6. A couple of weeks ago I came across my first rattlesnake encounter of this season here. It would have been a FTF. The snake really didn't scare me although it should have. I was just upset that I didn't get a photo.
  7. That's the best news I've heard all day. That's a great idea. I'm going to load up on caulk the next time at Walmart doing a lampost skirt cache and then seal all the lamposts in every parking lot I go to. If every cacher would do one parking lot... I had the same idea. Just a few days ago I bolted down the lampost skirts at a new Wal-mart in South Central KY
  8. AMEN!!!!!!! What I have been doing with my micro logs is folding them in half a couple of times THEN rolling them up. It's a lot faster to open and close the log doing it that way and it takes up no more room.
  9. If you're talking about viewing overhead photos then most of the map programs can do that for you. If you're talking about caching using photo clues, then that's a whole different cow.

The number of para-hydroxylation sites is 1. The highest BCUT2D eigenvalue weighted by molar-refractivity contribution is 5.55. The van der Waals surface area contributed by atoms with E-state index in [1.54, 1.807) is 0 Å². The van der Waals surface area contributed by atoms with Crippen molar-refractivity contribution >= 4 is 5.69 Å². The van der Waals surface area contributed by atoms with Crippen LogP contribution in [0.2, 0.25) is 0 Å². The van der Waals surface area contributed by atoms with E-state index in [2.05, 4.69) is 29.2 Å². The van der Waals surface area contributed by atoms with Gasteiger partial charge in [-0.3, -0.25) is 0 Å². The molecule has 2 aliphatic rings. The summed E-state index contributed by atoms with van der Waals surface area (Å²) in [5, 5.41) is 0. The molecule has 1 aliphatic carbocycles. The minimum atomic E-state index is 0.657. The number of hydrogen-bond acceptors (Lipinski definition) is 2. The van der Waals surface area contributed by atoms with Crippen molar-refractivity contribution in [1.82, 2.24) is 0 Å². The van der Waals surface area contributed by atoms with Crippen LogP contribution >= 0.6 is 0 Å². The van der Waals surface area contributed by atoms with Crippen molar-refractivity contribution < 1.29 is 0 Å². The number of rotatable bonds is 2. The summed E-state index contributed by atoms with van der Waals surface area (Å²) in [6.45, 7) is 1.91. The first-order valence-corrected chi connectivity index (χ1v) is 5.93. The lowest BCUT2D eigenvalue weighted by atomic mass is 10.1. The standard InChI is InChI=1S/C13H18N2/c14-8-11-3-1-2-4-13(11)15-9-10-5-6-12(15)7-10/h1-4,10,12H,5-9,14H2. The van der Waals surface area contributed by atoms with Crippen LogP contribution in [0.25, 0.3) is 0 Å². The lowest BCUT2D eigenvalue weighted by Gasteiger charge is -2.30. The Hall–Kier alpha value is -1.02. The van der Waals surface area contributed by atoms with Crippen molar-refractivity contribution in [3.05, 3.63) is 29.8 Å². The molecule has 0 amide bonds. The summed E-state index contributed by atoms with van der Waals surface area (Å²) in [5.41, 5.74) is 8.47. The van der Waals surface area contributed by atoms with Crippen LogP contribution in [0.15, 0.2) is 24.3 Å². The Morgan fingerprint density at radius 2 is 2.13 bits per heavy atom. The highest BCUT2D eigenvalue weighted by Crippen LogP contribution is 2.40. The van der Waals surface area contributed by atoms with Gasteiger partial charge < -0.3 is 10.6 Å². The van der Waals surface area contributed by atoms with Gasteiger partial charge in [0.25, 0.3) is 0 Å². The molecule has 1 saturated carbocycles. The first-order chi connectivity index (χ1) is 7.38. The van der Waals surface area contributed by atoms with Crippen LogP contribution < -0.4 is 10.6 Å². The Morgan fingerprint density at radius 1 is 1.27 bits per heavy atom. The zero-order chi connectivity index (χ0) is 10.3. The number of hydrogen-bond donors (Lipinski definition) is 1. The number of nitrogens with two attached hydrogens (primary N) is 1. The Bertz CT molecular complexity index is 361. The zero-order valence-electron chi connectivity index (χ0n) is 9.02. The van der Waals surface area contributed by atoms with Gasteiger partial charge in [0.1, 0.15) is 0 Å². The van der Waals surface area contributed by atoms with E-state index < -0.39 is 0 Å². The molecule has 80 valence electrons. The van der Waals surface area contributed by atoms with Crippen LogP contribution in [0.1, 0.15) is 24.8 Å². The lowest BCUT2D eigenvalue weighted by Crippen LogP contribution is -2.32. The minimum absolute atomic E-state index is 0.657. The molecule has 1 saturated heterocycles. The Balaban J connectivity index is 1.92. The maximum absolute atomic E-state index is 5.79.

10. I recently went searching for a cache which appeared to be hidden in an Eucalpytus tree with the hint indicating it's hidden within the bark. When I arrived, the tree was there but most of the bark had been peeled off. The other trees in the area still had their bark. Sadly, everything points to the work of cachers.
  11. My equipment hint: My camera, flashlight, GPS, walkie-talkies and everything else electroic that I might carry all take the same size batteries (AA). I only need to purchase one size of rechargable battery and if one item goes dead I can pull the battery from another item.
  12. I got attacked here: Attacked!
  13. I will have to disagree. I've been a electricial troubleshooter for over a quarter of a centry and can tell you that it is very uncommon for any kind of "leakage" to occur in properly installed undamaged lines. A grounding conductor could be broken, not connected or have a poor connection thus creating a hazardous, above-ground potential which creates a shock hazard. If this cacher had a damp hand reaching in and the other hand grabbed hold of a solid ground then the electric flow would have followed a short path through the heart. A standard circuit for a sign is 20 or 30 amps yet only .1 to .2 amps of current thorough the heart will start ventricular fibrillation (i.e. kill you)! So don't become a part of the electrical circuit. The owners need to have an electrician check out the system, else somebody could really get hurt - no climbing required.